But this isn’t about Oasis reforming. As Johnny Marr puts it: “It’s a shame things have to be viewed as moves, and oh-so-political.” He’s right. This is about the fact that now Noel’s back – new album, new tour, a desire to headline Glastonbury, should Michael Eavis be keen – we need Liam back too. He’s the only person with better quotes, funnier jokes, more wit in his wisdom and more scorn to pour than his brother. It’s about two giants of music, who make up one of rock’n’roll’s great antagonistic partnerships – alongside Ray and Dave Davies, Pete Townshend and Roger Daltrey, Pete and Carl, Morrissey and Marr – being in the public eye at the same time. They make each other bigger, better, more headline-worthy, and spar with each other in front of everyone. Noel loves playing music, Liam loves attention. They’re charisma machines. They stir things up.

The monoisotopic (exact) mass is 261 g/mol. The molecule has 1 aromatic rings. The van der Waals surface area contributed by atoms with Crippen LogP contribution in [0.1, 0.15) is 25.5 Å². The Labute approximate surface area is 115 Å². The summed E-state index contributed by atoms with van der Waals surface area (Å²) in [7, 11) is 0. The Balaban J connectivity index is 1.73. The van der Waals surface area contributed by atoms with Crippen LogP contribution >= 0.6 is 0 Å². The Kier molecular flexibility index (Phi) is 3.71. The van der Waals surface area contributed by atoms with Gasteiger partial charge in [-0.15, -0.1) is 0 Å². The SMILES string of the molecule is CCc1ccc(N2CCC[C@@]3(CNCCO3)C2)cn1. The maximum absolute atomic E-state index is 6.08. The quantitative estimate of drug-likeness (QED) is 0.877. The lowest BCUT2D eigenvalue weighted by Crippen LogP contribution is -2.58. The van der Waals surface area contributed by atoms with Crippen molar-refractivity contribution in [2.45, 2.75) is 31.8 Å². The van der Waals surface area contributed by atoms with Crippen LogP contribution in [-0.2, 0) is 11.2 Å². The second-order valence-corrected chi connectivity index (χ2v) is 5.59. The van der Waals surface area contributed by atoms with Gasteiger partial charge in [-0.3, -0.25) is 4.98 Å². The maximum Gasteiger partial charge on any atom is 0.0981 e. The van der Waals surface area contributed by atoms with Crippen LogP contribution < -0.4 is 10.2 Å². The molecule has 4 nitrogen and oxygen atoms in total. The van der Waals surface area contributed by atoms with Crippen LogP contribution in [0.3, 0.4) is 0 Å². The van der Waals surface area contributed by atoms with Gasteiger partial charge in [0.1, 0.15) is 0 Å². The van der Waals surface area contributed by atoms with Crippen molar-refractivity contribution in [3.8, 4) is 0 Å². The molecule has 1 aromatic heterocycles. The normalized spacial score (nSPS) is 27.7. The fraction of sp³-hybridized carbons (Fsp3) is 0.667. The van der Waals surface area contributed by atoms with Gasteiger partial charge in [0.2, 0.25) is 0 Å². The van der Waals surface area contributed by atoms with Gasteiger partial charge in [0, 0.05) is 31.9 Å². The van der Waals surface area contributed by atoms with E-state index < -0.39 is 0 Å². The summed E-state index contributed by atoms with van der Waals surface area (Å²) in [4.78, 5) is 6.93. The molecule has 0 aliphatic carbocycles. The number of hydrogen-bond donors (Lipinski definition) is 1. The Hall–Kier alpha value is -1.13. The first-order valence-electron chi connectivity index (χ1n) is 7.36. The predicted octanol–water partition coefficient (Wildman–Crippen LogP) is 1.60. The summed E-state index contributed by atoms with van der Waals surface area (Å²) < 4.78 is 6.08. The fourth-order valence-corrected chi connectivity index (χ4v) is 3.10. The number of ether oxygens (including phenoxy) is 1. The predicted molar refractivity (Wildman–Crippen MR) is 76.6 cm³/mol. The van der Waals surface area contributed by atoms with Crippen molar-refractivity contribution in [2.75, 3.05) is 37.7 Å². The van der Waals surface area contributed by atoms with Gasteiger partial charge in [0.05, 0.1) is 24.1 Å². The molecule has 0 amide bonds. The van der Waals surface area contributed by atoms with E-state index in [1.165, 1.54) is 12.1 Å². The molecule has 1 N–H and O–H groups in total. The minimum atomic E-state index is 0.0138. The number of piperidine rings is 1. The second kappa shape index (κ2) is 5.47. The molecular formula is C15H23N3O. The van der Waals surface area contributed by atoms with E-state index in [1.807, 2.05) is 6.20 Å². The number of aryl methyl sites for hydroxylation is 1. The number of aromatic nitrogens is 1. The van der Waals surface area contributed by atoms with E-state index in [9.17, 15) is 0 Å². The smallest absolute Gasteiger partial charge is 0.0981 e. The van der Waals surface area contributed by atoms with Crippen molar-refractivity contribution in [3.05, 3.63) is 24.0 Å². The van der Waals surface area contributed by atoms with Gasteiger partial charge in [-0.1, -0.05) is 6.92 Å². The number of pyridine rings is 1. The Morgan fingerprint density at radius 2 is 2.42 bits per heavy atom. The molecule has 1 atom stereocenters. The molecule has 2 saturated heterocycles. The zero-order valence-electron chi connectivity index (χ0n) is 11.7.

That said, it’s not essential for them to work together for the tension that naturally exists between them to reveal itself. It appears sporadically. It was there on February 28 this year, when Liam had a seemingly unprovoked pop at Noel by tweeting: “It’ll be me as in LG that throws in the towel not some roadie from the 80s x”. And again on June 15, when he tweeted: “Listen up there’s only 1 high flying bird and that’s the incredible magpie band LG x”. And once more, on August 22, when Liam took to the seat of his scooter to take on the Ice Bucket Challenge, before nominating his brother like so: “I accept this challenge and nominate Spongebob Squarepants, Ivor The Engine, and while we’re on cartoon characters, Noel Gallagher.” Noel’s complete lack of response – in public, anyway – only tightened the string and added to the intrigue. It’s like Liam is goading his brother into making up with him, but his brother’s not into it. Shadow boxing.